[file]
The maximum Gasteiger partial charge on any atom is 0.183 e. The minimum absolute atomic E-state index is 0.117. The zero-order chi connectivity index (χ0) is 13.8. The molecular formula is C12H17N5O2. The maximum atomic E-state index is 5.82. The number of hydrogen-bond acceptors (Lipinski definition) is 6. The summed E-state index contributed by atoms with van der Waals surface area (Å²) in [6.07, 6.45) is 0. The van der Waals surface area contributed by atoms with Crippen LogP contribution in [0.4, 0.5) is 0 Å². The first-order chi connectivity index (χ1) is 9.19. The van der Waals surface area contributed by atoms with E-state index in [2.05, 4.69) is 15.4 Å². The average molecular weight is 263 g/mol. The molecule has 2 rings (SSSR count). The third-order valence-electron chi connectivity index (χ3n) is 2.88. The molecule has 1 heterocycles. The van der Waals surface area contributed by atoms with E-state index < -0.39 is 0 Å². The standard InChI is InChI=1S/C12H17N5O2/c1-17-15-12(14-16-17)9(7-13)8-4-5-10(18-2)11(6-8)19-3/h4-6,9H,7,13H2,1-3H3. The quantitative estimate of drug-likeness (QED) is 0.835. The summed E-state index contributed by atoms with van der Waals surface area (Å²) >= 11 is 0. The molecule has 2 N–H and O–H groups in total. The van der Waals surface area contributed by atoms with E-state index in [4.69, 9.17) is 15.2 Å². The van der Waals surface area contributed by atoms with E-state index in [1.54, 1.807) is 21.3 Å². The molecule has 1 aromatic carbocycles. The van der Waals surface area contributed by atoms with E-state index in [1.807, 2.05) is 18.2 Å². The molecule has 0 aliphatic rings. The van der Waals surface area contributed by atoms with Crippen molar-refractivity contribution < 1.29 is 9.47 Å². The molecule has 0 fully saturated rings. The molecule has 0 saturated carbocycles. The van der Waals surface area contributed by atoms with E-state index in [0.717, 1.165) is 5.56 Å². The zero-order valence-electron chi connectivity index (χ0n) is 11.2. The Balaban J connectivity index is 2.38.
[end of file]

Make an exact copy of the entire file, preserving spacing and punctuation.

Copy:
The maximum Gasteiger partial charge on any atom is 0.183 e. The minimum absolute atomic E-state index is 0.117. The zero-order chi connectivity index (χ0) is 13.8. The molecular formula is C12H17N5O2. The maximum atomic E-state index is 5.82. The number of hydrogen-bond acceptors (Lipinski definition) is 6. The summed E-state index contributed by atoms with van der Waals surface area (Å²) in [6.07, 6.45) is 0. The van der Waals surface area contributed by atoms with Crippen LogP contribution in [0.4, 0.5) is 0 Å². The first-order chi connectivity index (χ1) is 9.19. The van der Waals surface area contributed by atoms with E-state index in [2.05, 4.69) is 15.4 Å². The average molecular weight is 263 g/mol. The molecule has 2 rings (SSSR count). The third-order valence-electron chi connectivity index (χ3n) is 2.88. The molecule has 1 heterocycles. The van der Waals surface area contributed by atoms with E-state index < -0.39 is 0 Å². The standard InChI is InChI=1S/C12H17N5O2/c1-17-15-12(14-16-17)9(7-13)8-4-5-10(18-2)11(6-8)19-3/h4-6,9H,7,13H2,1-3H3. The quantitative estimate of drug-likeness (QED) is 0.835. The summed E-state index contributed by atoms with van der Waals surface area (Å²) >= 11 is 0. The molecule has 2 N–H and O–H groups in total. The van der Waals surface area contributed by atoms with E-state index in [4.69, 9.17) is 15.2 Å². The van der Waals surface area contributed by atoms with E-state index in [1.54, 1.807) is 21.3 Å². The molecule has 1 aromatic carbocycles. The van der Waals surface area contributed by atoms with E-state index in [1.807, 2.05) is 18.2 Å². The molecule has 0 aliphatic rings. The van der Waals surface area contributed by atoms with Crippen molar-refractivity contribution < 1.29 is 9.47 Å². The molecule has 0 fully saturated rings. The molecule has 0 saturated carbocycles. The van der Waals surface area contributed by atoms with E-state index in [0.717, 1.165) is 5.56 Å². The zero-order valence-electron chi connectivity index (χ0n) is 11.2. The Balaban J connectivity index is 2.38.